“In record time, the town preservationist community organized a campaign to save 8 Ferris Hill,” he said. “In the face of an almost impossible deadline, they pulled it together. I doubt if such a success can be replicated anywhere else. Where else on this planet can you find such an amazing group of activists with so much commitment and dedication?”
Abel gave thanks to all the New Canaanites who contributed to the effort “and a very special thank you to Emily and Tom Nissley who opened their hearts and wallet to make a critical difference.”
“Ultimately, the true winner is the house itself,” he said. “It will keep standing proud in the heart of town for all to appreciate.”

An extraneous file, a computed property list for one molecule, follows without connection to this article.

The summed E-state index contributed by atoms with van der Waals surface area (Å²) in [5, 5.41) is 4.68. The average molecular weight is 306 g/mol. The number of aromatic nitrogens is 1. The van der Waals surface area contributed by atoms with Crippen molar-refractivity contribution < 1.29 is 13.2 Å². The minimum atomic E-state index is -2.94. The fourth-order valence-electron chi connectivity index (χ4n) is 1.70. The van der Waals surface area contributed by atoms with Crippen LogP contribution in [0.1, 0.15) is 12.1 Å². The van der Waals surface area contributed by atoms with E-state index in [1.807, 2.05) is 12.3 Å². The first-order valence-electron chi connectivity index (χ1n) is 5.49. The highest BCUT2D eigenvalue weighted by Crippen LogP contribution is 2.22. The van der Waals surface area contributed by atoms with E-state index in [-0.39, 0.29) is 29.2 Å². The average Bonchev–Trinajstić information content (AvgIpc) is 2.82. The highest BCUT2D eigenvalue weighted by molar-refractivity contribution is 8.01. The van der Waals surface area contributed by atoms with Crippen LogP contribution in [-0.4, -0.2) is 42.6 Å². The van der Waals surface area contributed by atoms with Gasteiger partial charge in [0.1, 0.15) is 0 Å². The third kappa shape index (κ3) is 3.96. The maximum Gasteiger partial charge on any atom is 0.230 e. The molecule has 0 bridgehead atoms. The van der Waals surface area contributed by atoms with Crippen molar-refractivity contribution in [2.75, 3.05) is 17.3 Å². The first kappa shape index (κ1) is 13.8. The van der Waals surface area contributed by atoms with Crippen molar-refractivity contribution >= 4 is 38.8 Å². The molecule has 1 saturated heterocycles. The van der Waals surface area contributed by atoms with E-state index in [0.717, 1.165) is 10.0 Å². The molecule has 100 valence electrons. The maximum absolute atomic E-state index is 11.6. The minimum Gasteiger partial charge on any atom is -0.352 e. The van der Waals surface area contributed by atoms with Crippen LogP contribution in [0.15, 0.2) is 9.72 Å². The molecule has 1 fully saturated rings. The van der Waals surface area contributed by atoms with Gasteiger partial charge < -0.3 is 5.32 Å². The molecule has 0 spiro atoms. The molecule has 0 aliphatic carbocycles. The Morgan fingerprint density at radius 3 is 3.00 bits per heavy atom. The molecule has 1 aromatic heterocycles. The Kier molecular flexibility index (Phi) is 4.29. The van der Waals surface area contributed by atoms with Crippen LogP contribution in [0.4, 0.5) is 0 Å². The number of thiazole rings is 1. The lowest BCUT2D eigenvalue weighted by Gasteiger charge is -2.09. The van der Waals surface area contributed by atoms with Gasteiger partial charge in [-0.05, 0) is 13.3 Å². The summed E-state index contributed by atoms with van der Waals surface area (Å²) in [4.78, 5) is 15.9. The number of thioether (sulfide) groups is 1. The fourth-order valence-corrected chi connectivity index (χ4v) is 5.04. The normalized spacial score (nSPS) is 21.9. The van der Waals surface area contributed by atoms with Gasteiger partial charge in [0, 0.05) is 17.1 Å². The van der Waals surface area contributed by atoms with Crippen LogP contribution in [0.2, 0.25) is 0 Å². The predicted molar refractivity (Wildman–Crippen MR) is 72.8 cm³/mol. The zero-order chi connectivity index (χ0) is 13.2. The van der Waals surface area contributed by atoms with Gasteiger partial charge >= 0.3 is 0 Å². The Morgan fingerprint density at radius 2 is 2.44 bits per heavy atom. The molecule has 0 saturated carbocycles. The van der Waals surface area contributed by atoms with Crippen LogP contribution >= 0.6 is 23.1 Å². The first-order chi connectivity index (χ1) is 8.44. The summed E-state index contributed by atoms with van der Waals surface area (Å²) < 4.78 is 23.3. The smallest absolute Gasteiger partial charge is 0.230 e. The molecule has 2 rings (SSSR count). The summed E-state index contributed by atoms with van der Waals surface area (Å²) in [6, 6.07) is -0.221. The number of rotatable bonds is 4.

Several residents spoke eloquently about the historic and architectural importance of the home, convincing a local committee to delay the demolition by 90 days, as allowed by law. Abel himself called for preservationists to step up if they really wanted to acquire the property.
An application that went into the Connecticut Commission on Culture and Tourism to include the home on the CT State Register of Historic Places called it significant “for its contribution to the settlement of New Canaan, Connecticut.”
The application continues: “According to a history written in 1947, the land upon which the home stands was a portion of a large division belonging to the sons and nephews of Joseph Hoyt,” the application said. “This tract included approximately all of the Canoe Hill road from where it leaves Carter Street, East, West, and North into Laurel Road.